Take us through a day in the recording studio.
It really depends on which phase of the process we are in. It usually begins with me alone in my bedroom, after I’ve written a song, capturing a simple frame of the song. Then bringing that into the studio to explore adding and composing parts. Then we go into a proper studio, to build the tracks with strings, drums, guitar. Then back home to assemble, mess around, add sounds, experiment, explore. make messes. Usually 2-7 days at a time with rests in between. Then off to a new studio for mixing. Lots of times we eat breakfast, have coffee, talk about what we want to do, then go for it for 6-10 hours in a day. This project was a beast, and we worked really hard on it. We were various studios for 100 days at least to get this project done.
Was there a specific moment in your life where you thought, “this is what I want to do”?
For me it was when I was in college, I started studying music therapy and my songwriting exploded. I knew I wanted to make music my life work.
What do you keep close by while you’re playing a set?
I usually have a few special altar pieces I bring with me on stage. A special stone. Reminders of certain meditations I’m keeping close. Occasional props. Mostly, I like to keep the spirit of the muse close by in my heart when I get on stage, so I can sip the nectar of aliveness with her before I open my mouth to let her tumble out.
Any emerging artists on your radar?
Elijah Ray has been around for a bit, but he’s about to release a profound body of work which is mind-blowingly beautiful. I’d say keep him on your radar. Also, Fia is a wonderful emerging artist with a gorgeous voice and earnest, truthful, deeply personal songs which ring a bell of hope for those who find her music.
What gets your creative juices flowing?
Waterfalls. Sleep. Thunderstorms. A clear schedule. A great poem. Glaciers. New Orleans. New strange lands. Old stone monuments. Bones. A good story. Dreams of ghosts. Bards of the old world. Ancient Telegrams. Orgasms. Full Moons and Camp Fires.
Any side projects you’re working on?
I am working on building a library of songwriting and inspiration courses in my academy. The first one is live right now, called Courting the Muse: Sapphire Sessions. I’m taking a group of aspiring songwriters deep into the realms of the creative process. Courting The Muse: Sapphire Sessions.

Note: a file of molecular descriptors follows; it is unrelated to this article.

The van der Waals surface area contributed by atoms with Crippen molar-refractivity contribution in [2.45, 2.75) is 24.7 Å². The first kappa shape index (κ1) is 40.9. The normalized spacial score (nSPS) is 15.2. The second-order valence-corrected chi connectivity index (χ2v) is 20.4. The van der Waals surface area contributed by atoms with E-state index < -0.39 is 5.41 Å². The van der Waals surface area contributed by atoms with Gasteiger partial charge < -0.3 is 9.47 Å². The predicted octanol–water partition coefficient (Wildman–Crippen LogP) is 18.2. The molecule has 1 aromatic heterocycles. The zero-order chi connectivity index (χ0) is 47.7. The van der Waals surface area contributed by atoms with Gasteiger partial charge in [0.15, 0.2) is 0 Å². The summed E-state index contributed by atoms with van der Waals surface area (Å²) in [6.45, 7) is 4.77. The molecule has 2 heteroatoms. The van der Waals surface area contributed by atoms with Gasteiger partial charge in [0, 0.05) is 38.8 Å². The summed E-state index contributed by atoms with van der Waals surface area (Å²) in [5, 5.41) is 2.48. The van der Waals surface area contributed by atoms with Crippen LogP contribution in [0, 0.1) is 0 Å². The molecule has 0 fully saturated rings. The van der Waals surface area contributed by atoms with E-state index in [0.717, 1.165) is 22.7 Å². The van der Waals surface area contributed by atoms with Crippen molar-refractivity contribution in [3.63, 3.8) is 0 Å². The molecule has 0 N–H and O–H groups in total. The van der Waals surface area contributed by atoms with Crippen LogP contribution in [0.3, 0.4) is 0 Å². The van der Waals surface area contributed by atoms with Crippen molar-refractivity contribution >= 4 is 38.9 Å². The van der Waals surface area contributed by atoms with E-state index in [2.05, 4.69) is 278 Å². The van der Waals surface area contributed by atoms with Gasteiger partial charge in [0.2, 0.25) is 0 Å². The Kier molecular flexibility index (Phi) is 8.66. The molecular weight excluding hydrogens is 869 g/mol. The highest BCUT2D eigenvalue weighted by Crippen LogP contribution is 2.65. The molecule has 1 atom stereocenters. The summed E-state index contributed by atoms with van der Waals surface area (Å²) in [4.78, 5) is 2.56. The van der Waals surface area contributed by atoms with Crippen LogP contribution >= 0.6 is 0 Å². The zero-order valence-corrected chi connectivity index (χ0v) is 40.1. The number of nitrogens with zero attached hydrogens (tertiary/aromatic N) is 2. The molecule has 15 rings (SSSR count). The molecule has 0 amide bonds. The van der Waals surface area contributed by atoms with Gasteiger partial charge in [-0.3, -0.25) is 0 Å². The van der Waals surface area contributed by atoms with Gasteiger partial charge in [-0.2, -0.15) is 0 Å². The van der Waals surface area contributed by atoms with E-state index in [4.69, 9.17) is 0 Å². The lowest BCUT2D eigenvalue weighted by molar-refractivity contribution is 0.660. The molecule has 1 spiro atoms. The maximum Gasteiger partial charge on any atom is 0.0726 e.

How have you refined your craft since you entered the industry?
For me, since I’ve been in the industry, my craft has been refining itself through continued studies in the art of songwriting, storytelling, and sound design. I’m always aspiring to go further with each new project in an aspect of creative voice. With Sapphire, this project went further in the multi-media approach to world-building, as well as redefining a sound that is immersive, lush, and all-encompassing. I can’t wait to build new worlds from here that explore new ways of utilizing the things I learned through this process. Ultimately its all about discovery. What more is there to uncover as a human? As an artist? As a soul on a journey through life, expressing through art?
Breakdown the news for us: what can we expect from you this year?
Well, this coming year is a mystery. With touring on a pause, I’ll be for sure making more music and video content, as well as taking some time off to re-evaluate my relationship to sound and see what else I can learn about production. I’m also deep at work at building my virtual studio library for songwriters and artists who are studying with me. Coming up with new fun ways to create courses and learning experiences that take folks on a deep journey through inspiration.
Famous last words?